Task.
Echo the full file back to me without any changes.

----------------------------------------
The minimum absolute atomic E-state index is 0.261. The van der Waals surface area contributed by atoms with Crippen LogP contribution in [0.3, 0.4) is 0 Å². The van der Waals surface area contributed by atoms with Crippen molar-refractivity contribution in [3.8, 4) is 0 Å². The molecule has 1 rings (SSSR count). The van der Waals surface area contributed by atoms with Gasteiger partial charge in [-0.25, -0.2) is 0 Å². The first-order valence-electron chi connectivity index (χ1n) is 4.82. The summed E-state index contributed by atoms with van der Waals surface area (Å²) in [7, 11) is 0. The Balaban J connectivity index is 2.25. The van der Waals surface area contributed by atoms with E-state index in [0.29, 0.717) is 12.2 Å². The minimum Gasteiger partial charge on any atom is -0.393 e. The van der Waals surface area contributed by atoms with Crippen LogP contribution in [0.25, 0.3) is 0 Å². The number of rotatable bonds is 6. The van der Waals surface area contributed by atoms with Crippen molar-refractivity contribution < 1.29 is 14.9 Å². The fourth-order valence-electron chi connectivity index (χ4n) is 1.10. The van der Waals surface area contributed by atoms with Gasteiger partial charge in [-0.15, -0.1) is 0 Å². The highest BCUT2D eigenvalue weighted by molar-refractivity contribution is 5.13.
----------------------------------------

The minimum absolute atomic E-state index is 0.261. The van der Waals surface area contributed by atoms with Crippen LogP contribution in [0.3, 0.4) is 0 Å². The van der Waals surface area contributed by atoms with Crippen molar-refractivity contribution in [3.8, 4) is 0 Å². The molecule has 1 rings (SSSR count). The van der Waals surface area contributed by atoms with Gasteiger partial charge in [-0.25, -0.2) is 0 Å². The first-order valence-electron chi connectivity index (χ1n) is 4.82. The summed E-state index contributed by atoms with van der Waals surface area (Å²) in [7, 11) is 0. The Balaban J connectivity index is 2.25. The van der Waals surface area contributed by atoms with E-state index in [0.29, 0.717) is 12.2 Å². The minimum Gasteiger partial charge on any atom is -0.393 e. The van der Waals surface area contributed by atoms with Crippen LogP contribution in [0.25, 0.3) is 0 Å². The number of rotatable bonds is 6. The van der Waals surface area contributed by atoms with Crippen molar-refractivity contribution < 1.29 is 14.9 Å². The fourth-order valence-electron chi connectivity index (χ4n) is 1.10. The van der Waals surface area contributed by atoms with Gasteiger partial charge in [-0.15, -0.1) is 0 Å². The highest BCUT2D eigenvalue weighted by molar-refractivity contribution is 5.13.